Tube Feeding

Batten disease is a severe inherited neurodegenerative disorder. There are several types of Batten disease based on the age of onset of symptoms, which can begin in patients as young as 6 months old.

These symptoms range in type and severity and may include progressive vision loss, muscle coordination problems, and decreasing cognitive ability. Due to these and other symptoms, malnutrition and dehydration can be a risk, and patients may become increasingly dependent on others for support.

Nutritional supports such as a feeding tube can help manage malnutrition and dehydration in patients with Batten disease.

What is a feeding tube?

A feeding tube is a device used to deliver essential nutrients and liquids directly into a patient’s stomach or intestines. The contents of the feeding tube can be tailored to meet the nutritional needs of the patient and can contain everything needed for a balanced diet.

Feeding can be done intermittently as a discrete dose of food (bolus) or continuously over a long period of time, depending on what is best for the child.

The need for a feeding tube is most common in patients with infantile Batten disease and some types of late-infantile Batten disease.

Tube feeding is often recommended when the child is experiencing difficulties swallowing (dysphagia), has a high risk of food entering the airways while eating (aspiration), or cannot obtain enough nutrients with normal feeding.

Types of feeding tubes

There are several types of feeding tubes that can be used to deliver nutrients.

Nasal feeding tubes do not require surgery but can cause discomfort when applied. They consist of a small flexible tube being temporarily inserted through the patient’s nose and down their esophagus. There are two types of nasal feeding tubes: nasogastric tubes deliver the food to the stomach, while nasoduodenal and nasojejunal tubes bypass the stomach to deliver nutrients to the small intestine. These are generally for short-term use (less than eight weeks) and are very visible.

Gastric tubes tend to be more common for Batten disease patients. These involve surgically inserting a tube into the stomach through a small incision in the abdomen called a stoma, which can be accessed from outside the body. As with nasal tubes, these can be used to deliver food to the stomach (gastrostomy tube), or can have an additional thin tube travelling into the small intestine (gastro-jejunal tube).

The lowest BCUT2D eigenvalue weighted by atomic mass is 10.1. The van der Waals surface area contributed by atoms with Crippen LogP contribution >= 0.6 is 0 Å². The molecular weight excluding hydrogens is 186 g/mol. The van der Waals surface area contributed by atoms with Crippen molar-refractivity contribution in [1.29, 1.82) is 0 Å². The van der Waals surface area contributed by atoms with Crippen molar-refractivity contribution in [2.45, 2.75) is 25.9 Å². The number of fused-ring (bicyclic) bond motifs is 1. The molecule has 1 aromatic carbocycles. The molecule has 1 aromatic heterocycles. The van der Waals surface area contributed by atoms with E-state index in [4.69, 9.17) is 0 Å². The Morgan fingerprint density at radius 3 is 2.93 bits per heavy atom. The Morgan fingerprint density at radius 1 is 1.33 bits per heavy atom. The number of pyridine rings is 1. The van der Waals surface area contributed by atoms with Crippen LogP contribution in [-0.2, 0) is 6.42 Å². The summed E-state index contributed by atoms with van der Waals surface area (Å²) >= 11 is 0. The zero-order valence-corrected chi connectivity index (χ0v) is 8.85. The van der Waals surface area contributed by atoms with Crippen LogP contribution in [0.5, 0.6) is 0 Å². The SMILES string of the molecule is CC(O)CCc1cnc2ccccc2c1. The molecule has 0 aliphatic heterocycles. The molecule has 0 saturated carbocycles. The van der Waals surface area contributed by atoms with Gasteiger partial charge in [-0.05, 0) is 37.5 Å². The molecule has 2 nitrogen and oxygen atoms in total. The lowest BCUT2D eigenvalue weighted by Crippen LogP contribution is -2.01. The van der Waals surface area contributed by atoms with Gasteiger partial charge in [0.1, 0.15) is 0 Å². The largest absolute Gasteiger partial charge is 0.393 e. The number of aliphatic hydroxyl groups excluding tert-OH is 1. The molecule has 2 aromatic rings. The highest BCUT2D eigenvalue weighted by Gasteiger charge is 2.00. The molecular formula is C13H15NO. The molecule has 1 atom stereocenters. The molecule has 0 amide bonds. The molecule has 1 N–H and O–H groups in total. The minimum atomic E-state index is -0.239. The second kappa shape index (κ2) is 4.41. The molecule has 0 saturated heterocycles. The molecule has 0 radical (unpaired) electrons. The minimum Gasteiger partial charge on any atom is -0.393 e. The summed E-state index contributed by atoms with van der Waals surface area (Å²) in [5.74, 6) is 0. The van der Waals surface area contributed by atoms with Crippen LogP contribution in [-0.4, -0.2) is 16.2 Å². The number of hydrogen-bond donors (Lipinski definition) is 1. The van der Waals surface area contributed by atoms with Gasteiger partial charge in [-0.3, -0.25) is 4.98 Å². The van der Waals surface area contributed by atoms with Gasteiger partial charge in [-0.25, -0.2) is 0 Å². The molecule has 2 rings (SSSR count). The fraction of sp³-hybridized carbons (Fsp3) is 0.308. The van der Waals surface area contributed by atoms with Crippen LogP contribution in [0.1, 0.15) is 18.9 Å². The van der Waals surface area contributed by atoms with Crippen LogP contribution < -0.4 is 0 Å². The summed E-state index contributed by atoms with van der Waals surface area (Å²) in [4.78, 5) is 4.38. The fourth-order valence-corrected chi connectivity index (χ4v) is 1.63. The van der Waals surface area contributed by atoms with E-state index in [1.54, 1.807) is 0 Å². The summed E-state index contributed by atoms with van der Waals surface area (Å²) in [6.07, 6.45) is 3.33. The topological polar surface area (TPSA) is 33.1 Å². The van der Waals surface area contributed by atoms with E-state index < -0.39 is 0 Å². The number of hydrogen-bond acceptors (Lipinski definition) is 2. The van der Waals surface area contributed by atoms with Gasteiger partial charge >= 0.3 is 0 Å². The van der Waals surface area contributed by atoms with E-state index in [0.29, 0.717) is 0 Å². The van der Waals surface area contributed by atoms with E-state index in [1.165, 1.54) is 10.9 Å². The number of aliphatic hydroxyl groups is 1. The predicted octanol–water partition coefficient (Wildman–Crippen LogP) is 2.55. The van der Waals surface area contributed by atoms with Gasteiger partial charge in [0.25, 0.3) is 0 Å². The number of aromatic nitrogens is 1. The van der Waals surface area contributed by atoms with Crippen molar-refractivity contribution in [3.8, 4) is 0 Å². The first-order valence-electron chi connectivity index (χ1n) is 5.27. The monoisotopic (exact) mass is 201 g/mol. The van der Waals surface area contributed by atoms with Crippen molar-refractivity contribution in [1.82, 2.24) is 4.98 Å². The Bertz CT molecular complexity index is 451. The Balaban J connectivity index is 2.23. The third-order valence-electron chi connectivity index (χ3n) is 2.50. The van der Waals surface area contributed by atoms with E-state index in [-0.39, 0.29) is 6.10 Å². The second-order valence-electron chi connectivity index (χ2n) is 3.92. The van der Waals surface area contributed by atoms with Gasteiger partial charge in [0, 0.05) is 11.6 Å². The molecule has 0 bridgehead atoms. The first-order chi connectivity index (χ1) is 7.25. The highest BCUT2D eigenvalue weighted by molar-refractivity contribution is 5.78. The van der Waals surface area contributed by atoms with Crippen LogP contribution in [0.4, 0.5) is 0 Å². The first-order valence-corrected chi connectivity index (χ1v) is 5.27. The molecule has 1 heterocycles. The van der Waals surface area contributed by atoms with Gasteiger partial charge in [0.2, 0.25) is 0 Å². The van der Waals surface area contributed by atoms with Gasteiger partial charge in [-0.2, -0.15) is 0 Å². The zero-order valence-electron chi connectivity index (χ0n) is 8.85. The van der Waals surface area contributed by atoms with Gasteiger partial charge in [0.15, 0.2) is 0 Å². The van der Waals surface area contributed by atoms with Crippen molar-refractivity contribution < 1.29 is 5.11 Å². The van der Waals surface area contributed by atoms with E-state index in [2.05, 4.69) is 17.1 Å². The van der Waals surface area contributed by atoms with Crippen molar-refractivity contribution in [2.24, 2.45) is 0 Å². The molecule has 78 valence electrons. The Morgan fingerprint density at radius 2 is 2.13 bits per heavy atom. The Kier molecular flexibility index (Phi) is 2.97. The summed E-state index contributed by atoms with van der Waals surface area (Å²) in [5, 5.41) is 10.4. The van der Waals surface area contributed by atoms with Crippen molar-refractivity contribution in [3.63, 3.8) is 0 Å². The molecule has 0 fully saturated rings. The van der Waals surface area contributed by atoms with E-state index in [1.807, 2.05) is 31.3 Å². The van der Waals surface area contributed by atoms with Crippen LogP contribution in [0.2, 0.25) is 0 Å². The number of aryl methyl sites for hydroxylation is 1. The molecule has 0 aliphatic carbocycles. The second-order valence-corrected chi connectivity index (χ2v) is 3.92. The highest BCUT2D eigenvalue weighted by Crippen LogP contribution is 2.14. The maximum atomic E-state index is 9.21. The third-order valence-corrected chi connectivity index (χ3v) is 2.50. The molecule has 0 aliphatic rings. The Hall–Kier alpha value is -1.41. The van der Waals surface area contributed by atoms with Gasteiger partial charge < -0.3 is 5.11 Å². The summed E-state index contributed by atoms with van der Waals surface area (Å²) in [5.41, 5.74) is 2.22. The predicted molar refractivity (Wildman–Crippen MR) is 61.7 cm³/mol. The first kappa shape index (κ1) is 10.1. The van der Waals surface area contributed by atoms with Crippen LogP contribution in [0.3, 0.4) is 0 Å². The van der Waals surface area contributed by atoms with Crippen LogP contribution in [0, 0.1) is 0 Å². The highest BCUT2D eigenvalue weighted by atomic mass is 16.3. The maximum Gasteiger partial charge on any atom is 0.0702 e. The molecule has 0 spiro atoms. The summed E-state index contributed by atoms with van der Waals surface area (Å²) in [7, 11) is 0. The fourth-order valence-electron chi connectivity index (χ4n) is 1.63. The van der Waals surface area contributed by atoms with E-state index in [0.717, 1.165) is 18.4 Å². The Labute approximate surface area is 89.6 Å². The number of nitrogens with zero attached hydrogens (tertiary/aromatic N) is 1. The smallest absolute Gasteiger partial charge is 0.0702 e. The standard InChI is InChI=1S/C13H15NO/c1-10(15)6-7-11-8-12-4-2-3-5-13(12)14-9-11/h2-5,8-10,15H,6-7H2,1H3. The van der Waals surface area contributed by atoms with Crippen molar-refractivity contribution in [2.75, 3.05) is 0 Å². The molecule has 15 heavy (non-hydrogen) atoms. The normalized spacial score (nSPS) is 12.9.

Initially, the child will normally have a long tube attached, called a percutaneous endoscopic gastrostomy (PEG) tube. However, these can be replaced with “button” tubes that are more discrete. An extension can then be attached when the food is being delivered.

Risks of using a feeding tube

Nasal feeding tubes have a small risk of damaging the esophagus.

When the gastric tube is being surgically inserted there is a risk of reaction to the anesthetic, bleeding, or infections. There is a risk that the stoma (the site where a gastric tube is surgically inserted) may become infected if not properly cared for.


Batten Disease News is strictly a news and information website about the disease. It does not provide medical advice, diagnosis, or treatment. This content is not intended to be a substitute for professional medical advice, diagnosis, or treatment. Always seek the advice of your physician or other qualified health provider with any questions you may have regarding a medical condition. Never disregard professional medical advice or delay in seeking it because of something you have read on this website.